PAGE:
Business, as usual, went out of the window the moment the coronavirus pandemic took over the world. With half of humanity in lockdown by early April 2024, many businesses have needed to completely reshape the services that they offer in order to stay afloat.
However, as a translation agency Tomedes points out, with every challenge comes the potential for opportunities. They have found that some of their clients are pivoting their businesses in exciting new directions during the COVID-19 outbreak, as the cancellation of normal ways of operating leads to some interesting innovations.
Using translation to cross international borders
For some companies, the coronavirus crisis has spurred them to operate internationally for the first time. For others, it has been a time to reach out to domestic customers who speak different languages. In both instances, translation and localization services have been at the core of making the change possible.
What is a translation service? It’s a service that converts one language to another. Why do we need translation? We need translation in the business world so that companies can connect with customers who speak other languages and thus build up a varied customer base. Translation and localization services also enable businesses to work with suppliers, manufacturers, haulers, and so forth. This means that they can source the best and/or most cost-effective parts, reduce their production costs, and reach new networks with their products.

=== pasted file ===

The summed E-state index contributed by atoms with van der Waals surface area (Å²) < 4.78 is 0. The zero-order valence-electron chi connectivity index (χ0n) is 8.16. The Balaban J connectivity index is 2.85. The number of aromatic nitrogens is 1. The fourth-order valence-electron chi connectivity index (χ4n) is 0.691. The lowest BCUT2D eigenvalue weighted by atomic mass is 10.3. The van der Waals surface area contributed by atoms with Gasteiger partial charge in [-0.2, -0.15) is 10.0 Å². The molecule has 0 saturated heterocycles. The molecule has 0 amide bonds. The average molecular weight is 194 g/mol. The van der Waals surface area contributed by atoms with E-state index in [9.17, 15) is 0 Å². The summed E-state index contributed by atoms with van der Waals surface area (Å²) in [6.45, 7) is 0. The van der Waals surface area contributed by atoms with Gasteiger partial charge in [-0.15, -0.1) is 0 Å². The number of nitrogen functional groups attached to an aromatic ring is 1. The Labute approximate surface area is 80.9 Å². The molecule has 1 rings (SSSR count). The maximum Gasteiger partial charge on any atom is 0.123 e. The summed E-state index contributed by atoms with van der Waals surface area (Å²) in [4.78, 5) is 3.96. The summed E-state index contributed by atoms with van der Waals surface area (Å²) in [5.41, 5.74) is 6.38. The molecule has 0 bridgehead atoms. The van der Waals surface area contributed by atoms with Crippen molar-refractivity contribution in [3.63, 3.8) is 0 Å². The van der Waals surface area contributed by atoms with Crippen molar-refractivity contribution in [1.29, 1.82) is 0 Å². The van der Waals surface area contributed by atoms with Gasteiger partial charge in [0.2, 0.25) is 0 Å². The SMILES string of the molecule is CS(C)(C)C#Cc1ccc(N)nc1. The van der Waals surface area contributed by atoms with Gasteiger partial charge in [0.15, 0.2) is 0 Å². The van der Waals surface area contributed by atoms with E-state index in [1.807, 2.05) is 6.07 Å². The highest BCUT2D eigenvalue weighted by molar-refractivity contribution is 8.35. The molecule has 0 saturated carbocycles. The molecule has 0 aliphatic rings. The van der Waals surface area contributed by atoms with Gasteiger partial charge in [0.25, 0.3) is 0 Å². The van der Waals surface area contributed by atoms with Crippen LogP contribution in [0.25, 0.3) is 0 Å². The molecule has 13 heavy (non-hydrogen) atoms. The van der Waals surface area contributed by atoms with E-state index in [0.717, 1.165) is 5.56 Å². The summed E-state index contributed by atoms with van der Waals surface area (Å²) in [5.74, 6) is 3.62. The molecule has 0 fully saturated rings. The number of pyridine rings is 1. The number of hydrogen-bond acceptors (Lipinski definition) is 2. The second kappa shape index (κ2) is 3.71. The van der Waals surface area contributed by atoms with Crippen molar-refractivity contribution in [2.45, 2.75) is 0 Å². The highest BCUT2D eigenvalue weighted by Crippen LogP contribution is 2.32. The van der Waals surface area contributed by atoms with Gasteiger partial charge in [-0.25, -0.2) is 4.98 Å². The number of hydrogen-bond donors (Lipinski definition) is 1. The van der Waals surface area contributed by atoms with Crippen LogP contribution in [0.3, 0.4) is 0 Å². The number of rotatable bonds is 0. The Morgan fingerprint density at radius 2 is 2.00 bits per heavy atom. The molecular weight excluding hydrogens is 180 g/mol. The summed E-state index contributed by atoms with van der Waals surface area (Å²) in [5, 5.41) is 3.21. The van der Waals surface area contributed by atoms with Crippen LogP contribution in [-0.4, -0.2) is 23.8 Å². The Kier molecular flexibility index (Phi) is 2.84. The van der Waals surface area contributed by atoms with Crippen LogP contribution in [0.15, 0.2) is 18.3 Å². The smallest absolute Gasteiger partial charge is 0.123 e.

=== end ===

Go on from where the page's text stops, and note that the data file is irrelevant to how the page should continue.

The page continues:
The role of interpretation services in trading internationally
It’s not just translation services that are useful for those trading internationally or engaging with local consumers who speak other languages. Interpretation services can plan an important role here too.
What are interpretation services? Interpretation services are essentially spoken translations. The interpreter listens to the speaker and then repeats their words but in another language. What is the purpose of an interpreter? In the business context, we’ve discussed, an interpreter can facilitate conversations between the company and its customers and between the business and its supply chain. Ultimately, interpreters can support the business to operate more efficiently and to expand its customer base.
Translation and interpretation in action during the crisis
At the time of writing, there have been more than 3.4 million cases of COVID-19 globally, with more than 200 countries and territories feeling the impact of the disease in both health and economic terms. Countries have responded to the crisis in different ways, just as individual businesses have.
We can look to Taiwan for an example of companies using the crisis to open up new markets. Taiwan’s response to the coronavirus outbreak has been one of the most effective in the world, thanks to early intervention and the huge range of measures (over 120 of them) that were introduced to help slow the spread of the disease.
Already an established producer of medical-grade equipment, Taiwan has been able to come to the rescue of countries that have been more adversely affected by COVID-19 than Taiwan itself has. Taiwanese companies are now producing 15 million face masks daily, with translation and interpretation services enabling them to interact with buyers across the globe.